The Centers for Medicare & Medicaid Services' (CMS; Baltimore) announcement last month that it plans to create the Council on Technology and Innovation (CTI), replacing its Medicare Technology Council (MTC), is an attempt to move new technologies through the coverage process, if not more quickly, at least more openly. The formation of CTI was mandated by the Medicare Modernization Act of 2003 (MMA), and Sean Tunis, MD, co-chair of the council and director of the Office of Clinical Standards and Quality at CMS, is espousing the "more openly" mantra.

"We are going to try to work more on the transparency – the visibility – of the issues that are being dealt with by the CDI, so people have more of an idea of what is going on and what is being accomplished," Tunis told Cardiovascular Device Update. More than anything else, Tunis said, the ultimate mission of CTI is to minimize the barriers to important and effective new technologies so that Medicare beneficiaries have better access. "I think that there is a slight difference in view as to whose benefit the CTI was established for," he said. "The CTI was established to benefit the Medicare beneficiary population, not established for the more narrow purpose for promoting the medical device and pharmaceutical industries. Our ultimate stakeholders are the beneficiaries and simply putting new medical devices into the marketplace isn't the goal of the CTI."

Tunis noted that "something we didn't do with the MTC, but will do with the CTI, is use regular open-door forums as an opportunity to have an exchange about what we're doing and what is going on at CTI meetings. People will have the opportunity to ask questions and make comments." Making processes more transparent has been a "cross-cutting theme" at CMS recently, he said. Going forward, he added, there would be many more opportunities for stakeholders to react to and provide input on new policy development. Tunis said one of the overriding goals of the CTI was to "be more explicit" about the kinds of issues it deals with and what the outcomes are. "We are planning to have our first open-door meeting sometime in early October to listen to stakeholders' specific suggestions about what they'd like to see the CTI work on in terms of its portfolio of activities, in addition to the kind of processes people would find helpful in terms of making the process more interactive."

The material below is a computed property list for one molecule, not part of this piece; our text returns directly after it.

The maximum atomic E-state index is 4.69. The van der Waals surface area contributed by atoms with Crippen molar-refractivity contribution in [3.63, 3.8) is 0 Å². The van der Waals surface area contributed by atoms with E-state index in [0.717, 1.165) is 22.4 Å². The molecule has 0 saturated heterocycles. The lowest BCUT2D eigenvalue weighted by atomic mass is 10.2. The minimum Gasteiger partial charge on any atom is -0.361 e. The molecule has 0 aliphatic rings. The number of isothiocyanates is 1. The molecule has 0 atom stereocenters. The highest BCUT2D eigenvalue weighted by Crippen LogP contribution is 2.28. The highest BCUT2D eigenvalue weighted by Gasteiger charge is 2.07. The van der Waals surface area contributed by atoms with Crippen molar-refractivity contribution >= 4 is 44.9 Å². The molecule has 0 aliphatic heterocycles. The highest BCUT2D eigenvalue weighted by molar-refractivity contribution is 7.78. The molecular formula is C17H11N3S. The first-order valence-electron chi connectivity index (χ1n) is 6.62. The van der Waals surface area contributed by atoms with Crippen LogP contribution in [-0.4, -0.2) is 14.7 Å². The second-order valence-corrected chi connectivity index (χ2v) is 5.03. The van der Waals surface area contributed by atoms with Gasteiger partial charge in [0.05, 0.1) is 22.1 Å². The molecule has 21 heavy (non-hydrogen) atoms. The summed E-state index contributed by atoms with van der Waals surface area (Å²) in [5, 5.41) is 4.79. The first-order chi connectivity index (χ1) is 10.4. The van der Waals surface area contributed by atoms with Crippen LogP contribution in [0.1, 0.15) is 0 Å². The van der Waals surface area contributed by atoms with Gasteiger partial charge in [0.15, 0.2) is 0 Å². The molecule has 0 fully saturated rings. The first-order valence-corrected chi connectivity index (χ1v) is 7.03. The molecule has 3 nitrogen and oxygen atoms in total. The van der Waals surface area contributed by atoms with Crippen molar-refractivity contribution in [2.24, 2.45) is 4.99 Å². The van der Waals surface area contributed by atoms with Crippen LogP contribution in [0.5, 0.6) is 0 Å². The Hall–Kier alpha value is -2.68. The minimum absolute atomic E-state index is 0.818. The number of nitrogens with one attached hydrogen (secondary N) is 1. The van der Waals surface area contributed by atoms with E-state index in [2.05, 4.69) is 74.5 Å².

CMS Administrator Mark McClellan said the council would work to anticipate new technologies and create ways to make their transition to Medicare coverage "predictable and fast," in addition to providing doctors and patients with better information about benefits and treatment options.

The council will be organized into two working groups. The first, on "Effective Innovation," will develop ways to improve the efficiency and timeliness of the coverage, coding and payment processes. Specific steps include facilitating greater stakeholder understanding of those processes, making sure that the processes are based on the best and latest scientific knowledge, and creating enhanced opportunities for stakeholders to communicate with CMS. The council will oversee work CMS has already begun, in collaboration with independent organizations, to develop the capacity for what the agency calls "horizon scanning" in order to identify high-value technologies and services that may benefit from earlier awareness.

The second group, on "Better Evidence," will help identify priorities for Medicare-supported clinical research on treatments for which important questions about their effectiveness or cost persist and where additional or better information to answer these questions could help guide more effective decision making by doctors and patients, CMS said. The council will help identify and develop study methods for gathering reliable evidence about the risks and benefits of new and existing medical technologies that can be carried out more easily on a regular basis, such as simple protocols, registries and other study methods.

"We have been of the view that one of the major barriers to the rapid dissemination of effective technology is information about the clinical utility and effectiveness of new technologies," Tunis said. "So we decided that it also belongs in CTI's portfolio in order to be more proactive in using CMS' existing authorities to try and stimulate better quality research and more evidence." He said the "most potent thing" CMS can do in terms of enhancing beneficiaries' access to new technology is to "identify systematic ways to improve the ability of creating better evidence."